Kevin Jairaj-USA TODAY Sports

TCU quarterback Kenny Hill (7) scores the game-winning touchdown past West Virginia’s Al-Rasheed Benton and Dravon Askew-Henry (6) during the fourth quarter Sunday.



FORT WORTH, Texas — Shortly after 6 p.m. Central, the coach of the Big 12’s lone unbeaten team heaved a football umpteen rows deep into a pumped-and-purple student section. Considering TCU’s knack for unleashing unexpected passes Saturday, why wouldn’t 57-year-old Gary Patterson take a turn?

Competing for conference titles can be tricky at a small, private university, so the Frogs embraced trickery during their 31-24 win over West Virginia. Kenny Hill caught a quarterback throwback — and caught defenders entirely out of sorts — for a 48-yard touchdown that stood out amid a volatile second half.

“We’ve been practicing that play all week,” Hill said. “I told the coaches, ‘If y’all throw to me, I’m going to score. I’m not letting anyone tackle me on this.’”

Hill kept his promise, and ultimately kept TCU undefeated because he kept finding different methods to score. In conjunction with his highlight gadget play, the senior rainbowed an impeccable 45-yard touchdown pass to Jalen Reagor in the third quarter. Then, with the game at stake and under 3 minutes remaining, Hill cracked through two defenders on third down to carry in the go-ahead score.

BOXSCORE: TCU 31, West Virginia 24

Hill’s rugged running spared Patterson from a fourth-and-goal conundrum. Maybe TCU would’ve taken the sure field goal for the lead, or then again, perhaps Patterson would’ve felt compelled to go for the six, seeing as how his defense had been shredded for three touchdowns on Will Grier’s previous four drives.

Margins being so narrow, it took a lengthy booth review to resuscitate TCU’s winning drive after Elijah Battle’s sideline interception was overturned. I watched the replay six or seven times from the press box, concluding resolutely that it was wholly inconclusive.Add in the fact West Virginia ran 84 plays to TCU’s 65, and you begin to sense the extent of Patterson’s relief.
“I would bet t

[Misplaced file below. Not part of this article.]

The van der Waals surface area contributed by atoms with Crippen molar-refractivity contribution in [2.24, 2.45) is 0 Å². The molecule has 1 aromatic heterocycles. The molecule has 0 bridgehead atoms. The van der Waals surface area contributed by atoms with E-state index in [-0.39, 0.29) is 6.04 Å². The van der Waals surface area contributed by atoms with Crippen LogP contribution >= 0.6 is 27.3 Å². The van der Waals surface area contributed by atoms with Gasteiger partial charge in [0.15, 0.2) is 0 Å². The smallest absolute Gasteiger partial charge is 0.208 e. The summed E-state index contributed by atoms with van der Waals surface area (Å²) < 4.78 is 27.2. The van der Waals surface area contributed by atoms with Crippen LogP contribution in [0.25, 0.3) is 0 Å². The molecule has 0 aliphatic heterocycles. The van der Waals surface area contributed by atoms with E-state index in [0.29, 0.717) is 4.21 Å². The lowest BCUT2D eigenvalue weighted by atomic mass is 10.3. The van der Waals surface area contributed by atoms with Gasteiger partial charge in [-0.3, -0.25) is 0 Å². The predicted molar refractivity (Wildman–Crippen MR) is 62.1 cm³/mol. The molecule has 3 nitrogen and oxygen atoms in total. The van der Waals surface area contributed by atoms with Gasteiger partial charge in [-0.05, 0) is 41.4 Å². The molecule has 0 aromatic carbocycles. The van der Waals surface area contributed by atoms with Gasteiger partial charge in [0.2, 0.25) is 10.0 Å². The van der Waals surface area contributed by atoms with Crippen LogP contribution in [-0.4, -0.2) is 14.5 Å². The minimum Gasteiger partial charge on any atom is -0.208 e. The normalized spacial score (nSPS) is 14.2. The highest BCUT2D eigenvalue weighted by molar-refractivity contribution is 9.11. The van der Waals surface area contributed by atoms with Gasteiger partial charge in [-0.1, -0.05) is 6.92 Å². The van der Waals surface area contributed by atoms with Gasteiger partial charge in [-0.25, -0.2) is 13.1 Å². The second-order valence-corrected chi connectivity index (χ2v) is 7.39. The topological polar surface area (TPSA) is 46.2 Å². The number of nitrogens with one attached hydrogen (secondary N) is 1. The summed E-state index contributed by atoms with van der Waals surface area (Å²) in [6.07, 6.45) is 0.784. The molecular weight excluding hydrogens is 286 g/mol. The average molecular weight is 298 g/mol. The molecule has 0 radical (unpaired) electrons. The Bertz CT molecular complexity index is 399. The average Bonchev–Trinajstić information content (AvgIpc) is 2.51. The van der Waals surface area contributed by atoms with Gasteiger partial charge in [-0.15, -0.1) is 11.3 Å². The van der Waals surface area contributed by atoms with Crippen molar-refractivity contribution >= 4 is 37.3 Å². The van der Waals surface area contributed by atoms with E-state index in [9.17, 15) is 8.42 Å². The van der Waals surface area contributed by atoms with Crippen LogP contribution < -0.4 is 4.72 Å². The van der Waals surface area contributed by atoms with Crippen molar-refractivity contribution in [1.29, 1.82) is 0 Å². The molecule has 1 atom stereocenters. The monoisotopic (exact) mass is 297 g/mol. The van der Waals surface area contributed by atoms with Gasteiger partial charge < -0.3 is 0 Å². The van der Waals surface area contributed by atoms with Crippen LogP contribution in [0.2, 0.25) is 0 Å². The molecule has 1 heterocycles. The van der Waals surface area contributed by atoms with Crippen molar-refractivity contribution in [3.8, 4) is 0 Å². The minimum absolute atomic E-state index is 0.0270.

hat every game is going to be like this,” he said. “If you are going to win a championship there is a general rule … you win about three or four of them that are going to be ugly.”

West Virginia knows about losing those types of games this season. Twice tied with top-25 teams in the fourth quarter, twice denied on final-drive opportunities.

“We’ve got to find away to win those games,” Grier said.

Coach Dana Holgorsen finds the 3-2 record to be a function of an offense that hasn’t delivered on its situational potential. If that sounds ludicrous for a unit entering this weekend No. 2 nationally at 48 points per game, consider that West Virginia is 3-of-7 on red-zone touchdowns against Virginia Tech and TCU. (Against the tackling dummies from ECU, Delaware State and Kansas, they’re a sparkling 16-of-18.)

Grier’s gifts are so obvious, his grasp of the offense so acute, that his occasional misfires command extra attention. TCU was relieved that he twice overthrew David Sills down close. First, a potential 21-yard touchdown sailed out of the end zone, and later, a too-tall third-and-3 crossing route prevented Sills from gaining the first down. Because Mike Molina flubbed one of his subsequent field-goal tries, West Virginia settled for three points out of a possible 14.

“This is our second loss where we didn’t score enough points, which means we have to get better,” Holgorsen said.

Yet in Big 12 terms it’s only the first loss, and that currently puts the Mountaineers on equal footing with K-State, Oklahoma State and, yes, Oklahoma, whose upset loss to 30-point underdog Iowa State reminded us that the wrong Stoops retired.

With another seven weeks of regular-season drama in store, odds now point toward a two-loss team reaching the Big 12 title game. And for whatever value this next fact holds, West Virginia is the only Big 12 team yet to host a league home game.

“The Big 12’s really good this year, and I think we’re really good too,” Grier said. “We’re going to fight for our position in the championship.”

That title game will be staged Dec. 3, a mere 17 minutes from TCU’s campus. Based upon the illogical results encompassing the league so far, how can anyone rule out the Mountaineers making a return trip?

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